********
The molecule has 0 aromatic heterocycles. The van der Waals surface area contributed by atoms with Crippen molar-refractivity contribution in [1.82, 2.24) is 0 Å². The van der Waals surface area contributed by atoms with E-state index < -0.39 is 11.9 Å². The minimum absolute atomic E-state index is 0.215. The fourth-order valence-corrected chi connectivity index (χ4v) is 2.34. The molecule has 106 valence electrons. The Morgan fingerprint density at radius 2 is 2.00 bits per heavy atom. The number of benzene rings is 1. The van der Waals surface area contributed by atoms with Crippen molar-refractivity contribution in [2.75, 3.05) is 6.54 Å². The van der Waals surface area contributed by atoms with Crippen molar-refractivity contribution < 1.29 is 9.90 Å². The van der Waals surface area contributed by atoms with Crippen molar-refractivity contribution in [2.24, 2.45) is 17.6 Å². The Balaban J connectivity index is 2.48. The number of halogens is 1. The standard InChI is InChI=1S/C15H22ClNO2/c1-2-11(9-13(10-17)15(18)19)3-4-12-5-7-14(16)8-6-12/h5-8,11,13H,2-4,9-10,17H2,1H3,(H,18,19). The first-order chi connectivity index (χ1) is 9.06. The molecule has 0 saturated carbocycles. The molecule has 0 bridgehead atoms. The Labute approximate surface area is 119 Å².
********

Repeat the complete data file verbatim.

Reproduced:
The molecule has 0 aromatic heterocycles. The van der Waals surface area contributed by atoms with Crippen molar-refractivity contribution in [1.82, 2.24) is 0 Å². The van der Waals surface area contributed by atoms with E-state index < -0.39 is 11.9 Å². The minimum absolute atomic E-state index is 0.215. The fourth-order valence-corrected chi connectivity index (χ4v) is 2.34. The molecule has 106 valence electrons. The Morgan fingerprint density at radius 2 is 2.00 bits per heavy atom. The number of benzene rings is 1. The van der Waals surface area contributed by atoms with Crippen molar-refractivity contribution in [2.75, 3.05) is 6.54 Å². The van der Waals surface area contributed by atoms with Crippen molar-refractivity contribution < 1.29 is 9.90 Å². The van der Waals surface area contributed by atoms with Crippen molar-refractivity contribution in [2.24, 2.45) is 17.6 Å². The Balaban J connectivity index is 2.48. The number of halogens is 1. The standard InChI is InChI=1S/C15H22ClNO2/c1-2-11(9-13(10-17)15(18)19)3-4-12-5-7-14(16)8-6-12/h5-8,11,13H,2-4,9-10,17H2,1H3,(H,18,19). The first-order chi connectivity index (χ1) is 9.06. The molecule has 0 saturated carbocycles. The molecule has 0 bridgehead atoms. The Labute approximate surface area is 119 Å².